Golden toilet once offered to Trump's White House stolen from Winston Churchill's birthplace

The White House wasn't interested in a golden toilet when the Guggenheim Museum offered it as an alternative to a Vincent van Gogh painting for President Trump's living quarters, but it has proved irresistible elsewhere.

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Not just to the 100,000 people who used the 18-karat "participatory" art exhibit while it was housed in a restroom at the New York City museum, but to Great Britain's Blenheim Palace, where former Prime Minister Winston Churchill was born; and most recently, to the thieves who stole it overnight from the famous country house.

A group of burglars using two vehicles broke into Blenheim Palace, built in the early 18th century, and left with the precious-metal fixture about 4:50 a.m., inspector Richard Nichols of the Cherwell and West Oxfordshire police told reporters in a news conference. A 66-year-old man has been arrested in the case, and officers plan to question people in the area as the investigation continues.

The commode came to Blenheim, the home of the 12th Duke of Marlborough, this year as part of an exhibit by the Italian artist Maurizio Cattelan, who had titled the piece "America."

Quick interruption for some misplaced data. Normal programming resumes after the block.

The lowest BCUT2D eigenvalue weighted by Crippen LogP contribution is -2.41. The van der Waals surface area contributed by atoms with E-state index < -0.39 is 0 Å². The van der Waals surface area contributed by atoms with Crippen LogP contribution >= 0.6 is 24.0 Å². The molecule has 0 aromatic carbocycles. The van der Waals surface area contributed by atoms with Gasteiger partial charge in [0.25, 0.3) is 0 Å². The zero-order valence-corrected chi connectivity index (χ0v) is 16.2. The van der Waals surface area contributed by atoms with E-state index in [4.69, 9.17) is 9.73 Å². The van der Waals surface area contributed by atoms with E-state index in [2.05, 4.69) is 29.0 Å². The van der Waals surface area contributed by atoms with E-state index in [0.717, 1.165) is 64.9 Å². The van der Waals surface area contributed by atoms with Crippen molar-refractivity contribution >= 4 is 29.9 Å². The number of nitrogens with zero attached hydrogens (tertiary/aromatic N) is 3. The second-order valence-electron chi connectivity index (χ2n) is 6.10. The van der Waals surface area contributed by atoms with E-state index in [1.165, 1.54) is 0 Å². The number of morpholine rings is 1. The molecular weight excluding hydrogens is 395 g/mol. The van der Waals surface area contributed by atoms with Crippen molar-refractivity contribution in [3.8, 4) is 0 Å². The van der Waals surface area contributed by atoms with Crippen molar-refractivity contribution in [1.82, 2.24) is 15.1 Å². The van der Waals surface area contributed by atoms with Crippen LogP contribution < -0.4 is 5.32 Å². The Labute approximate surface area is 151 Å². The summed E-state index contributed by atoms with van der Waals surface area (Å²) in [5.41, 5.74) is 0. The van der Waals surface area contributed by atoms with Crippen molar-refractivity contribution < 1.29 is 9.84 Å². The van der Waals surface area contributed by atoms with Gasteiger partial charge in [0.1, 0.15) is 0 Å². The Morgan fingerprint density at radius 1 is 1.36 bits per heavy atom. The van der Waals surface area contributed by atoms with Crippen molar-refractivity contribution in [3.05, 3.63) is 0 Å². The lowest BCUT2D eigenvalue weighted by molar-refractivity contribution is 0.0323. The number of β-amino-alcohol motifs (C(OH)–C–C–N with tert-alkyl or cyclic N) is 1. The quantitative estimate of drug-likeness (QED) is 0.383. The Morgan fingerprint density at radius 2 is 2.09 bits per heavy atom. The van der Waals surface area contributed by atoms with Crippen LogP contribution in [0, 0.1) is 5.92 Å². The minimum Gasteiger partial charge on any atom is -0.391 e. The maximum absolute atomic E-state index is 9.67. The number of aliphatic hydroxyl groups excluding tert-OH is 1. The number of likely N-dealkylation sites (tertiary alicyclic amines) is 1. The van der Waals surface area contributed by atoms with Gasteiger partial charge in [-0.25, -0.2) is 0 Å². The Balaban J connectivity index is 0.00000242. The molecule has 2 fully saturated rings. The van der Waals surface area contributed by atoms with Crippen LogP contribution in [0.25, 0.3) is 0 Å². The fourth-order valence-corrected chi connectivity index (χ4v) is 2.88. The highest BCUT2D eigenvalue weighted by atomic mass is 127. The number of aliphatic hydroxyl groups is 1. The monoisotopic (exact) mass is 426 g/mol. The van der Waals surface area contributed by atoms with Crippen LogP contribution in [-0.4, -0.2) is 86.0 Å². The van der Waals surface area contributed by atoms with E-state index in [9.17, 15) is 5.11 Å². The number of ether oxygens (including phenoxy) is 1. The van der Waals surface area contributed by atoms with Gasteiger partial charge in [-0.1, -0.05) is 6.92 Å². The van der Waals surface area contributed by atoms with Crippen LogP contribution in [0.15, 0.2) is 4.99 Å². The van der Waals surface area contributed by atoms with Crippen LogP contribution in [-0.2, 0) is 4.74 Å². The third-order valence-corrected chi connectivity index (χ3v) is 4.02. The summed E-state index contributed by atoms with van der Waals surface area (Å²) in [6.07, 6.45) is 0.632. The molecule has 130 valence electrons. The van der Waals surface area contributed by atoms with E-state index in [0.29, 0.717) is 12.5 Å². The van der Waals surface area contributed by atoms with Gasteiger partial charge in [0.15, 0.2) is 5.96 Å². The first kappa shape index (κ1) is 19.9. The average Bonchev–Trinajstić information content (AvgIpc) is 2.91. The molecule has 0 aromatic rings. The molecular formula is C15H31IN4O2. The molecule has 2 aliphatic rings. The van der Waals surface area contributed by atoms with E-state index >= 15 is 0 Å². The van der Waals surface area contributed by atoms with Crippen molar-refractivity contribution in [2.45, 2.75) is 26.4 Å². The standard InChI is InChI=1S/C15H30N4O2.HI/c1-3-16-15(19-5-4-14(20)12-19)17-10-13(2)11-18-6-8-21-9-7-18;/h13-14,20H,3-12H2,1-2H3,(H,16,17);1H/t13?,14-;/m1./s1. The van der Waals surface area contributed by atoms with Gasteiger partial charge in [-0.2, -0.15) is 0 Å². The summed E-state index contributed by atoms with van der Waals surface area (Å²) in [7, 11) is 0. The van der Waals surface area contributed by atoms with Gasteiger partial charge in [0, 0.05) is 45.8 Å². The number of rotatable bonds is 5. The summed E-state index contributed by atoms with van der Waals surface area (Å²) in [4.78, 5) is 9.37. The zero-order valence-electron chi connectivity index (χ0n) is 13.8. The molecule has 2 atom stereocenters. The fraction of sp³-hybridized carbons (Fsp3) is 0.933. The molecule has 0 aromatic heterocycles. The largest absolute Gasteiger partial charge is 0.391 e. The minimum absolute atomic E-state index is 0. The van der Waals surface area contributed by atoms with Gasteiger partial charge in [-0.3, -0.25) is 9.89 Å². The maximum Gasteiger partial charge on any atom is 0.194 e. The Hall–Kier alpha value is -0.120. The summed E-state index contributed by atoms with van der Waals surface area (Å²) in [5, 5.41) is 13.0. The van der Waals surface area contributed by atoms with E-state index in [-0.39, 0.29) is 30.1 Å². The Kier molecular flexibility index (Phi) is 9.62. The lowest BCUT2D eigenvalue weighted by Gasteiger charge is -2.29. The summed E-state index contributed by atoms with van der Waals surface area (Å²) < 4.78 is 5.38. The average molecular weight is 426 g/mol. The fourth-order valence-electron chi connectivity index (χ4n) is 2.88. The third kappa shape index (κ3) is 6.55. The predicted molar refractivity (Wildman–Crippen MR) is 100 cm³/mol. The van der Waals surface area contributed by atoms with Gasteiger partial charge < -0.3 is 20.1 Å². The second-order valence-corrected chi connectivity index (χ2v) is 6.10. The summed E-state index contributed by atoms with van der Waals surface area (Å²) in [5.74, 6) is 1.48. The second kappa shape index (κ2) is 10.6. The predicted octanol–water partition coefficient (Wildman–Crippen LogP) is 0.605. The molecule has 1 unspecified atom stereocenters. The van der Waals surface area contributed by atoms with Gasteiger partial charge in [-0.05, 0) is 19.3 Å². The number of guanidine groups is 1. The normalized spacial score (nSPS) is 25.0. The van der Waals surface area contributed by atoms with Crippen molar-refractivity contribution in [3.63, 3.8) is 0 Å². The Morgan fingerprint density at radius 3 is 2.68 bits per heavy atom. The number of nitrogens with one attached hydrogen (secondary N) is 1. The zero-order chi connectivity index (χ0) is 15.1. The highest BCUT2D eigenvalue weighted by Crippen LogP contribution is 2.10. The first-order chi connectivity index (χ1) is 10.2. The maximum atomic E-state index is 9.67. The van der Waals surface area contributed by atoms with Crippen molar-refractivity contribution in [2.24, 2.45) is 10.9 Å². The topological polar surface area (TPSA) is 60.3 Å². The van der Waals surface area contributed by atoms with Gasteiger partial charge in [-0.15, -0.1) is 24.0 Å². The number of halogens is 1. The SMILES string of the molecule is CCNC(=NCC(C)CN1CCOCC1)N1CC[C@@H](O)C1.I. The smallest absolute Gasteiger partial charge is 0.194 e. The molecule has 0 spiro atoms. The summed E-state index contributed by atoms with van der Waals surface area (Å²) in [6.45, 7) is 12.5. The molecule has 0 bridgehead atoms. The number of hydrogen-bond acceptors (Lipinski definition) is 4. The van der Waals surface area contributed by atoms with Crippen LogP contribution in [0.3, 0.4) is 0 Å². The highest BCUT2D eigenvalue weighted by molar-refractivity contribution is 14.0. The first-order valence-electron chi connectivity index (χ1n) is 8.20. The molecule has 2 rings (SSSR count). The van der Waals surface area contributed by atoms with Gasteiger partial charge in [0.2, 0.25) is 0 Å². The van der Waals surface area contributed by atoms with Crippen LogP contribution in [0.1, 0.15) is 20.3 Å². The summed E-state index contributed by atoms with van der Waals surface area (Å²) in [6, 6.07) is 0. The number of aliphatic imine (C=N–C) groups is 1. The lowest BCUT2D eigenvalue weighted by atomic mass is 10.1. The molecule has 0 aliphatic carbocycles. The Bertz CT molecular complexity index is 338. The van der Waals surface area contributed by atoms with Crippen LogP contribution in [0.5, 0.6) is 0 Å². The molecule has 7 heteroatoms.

A native of Padua, Cattelan has become known as the "court jester" of the art world, according to the Guggenheim, with previous works including a wax replica of Pope John Paul II struck down by a meteor, titled "The Ninth Hour," and a piece depicting the fairy-tale character Pinnochio lying face down in a tub of water, titled "Daddy Daddy."

"We knew there was huge interest in the Maurizio Cattelan contemporary art exhibition, with many set to come and enjoy the installations. It’s therefore a great shame an item so precious has been taken," Blenheim Palace said in a statement. "We are saddened by this extraordinary event, but also relieved no one was hurt."

Cattelan proposed the golden toilet in 2015, and it arrived at the Guggenheim in September 2016, shortly before Trump defeated Hillary Clinton in the presidential election.

It was when the exhibit was slated to leave the Guggenheim that the artist suggested offering it to the White House, which had requested the van Gogh painting "Landscape With Snow," according to a Washington Post article citing correspondence between the two parties.

The piece had become associated with Trump because of both his frequent use of gold in properties he developed, officials said, and a satirical exhibit in Manhattan that let visitors check out framed copies of the president's tweetstorms and pose in a Trump wig with a fake golden toilet.

"Cattelan’s 'America,' like all his greatest work, is at once humorous and searing in its critique of our current realities," curator Nancy Spector wrote in a blog post. "Though crafted from millions of dollars’ worth of gold, the sculpture is actually a great leveler. As Cattelan has said, 'Whatever you eat, a $200 lunch or a $2 hot dog, the results are the same, toilet-wise.'”

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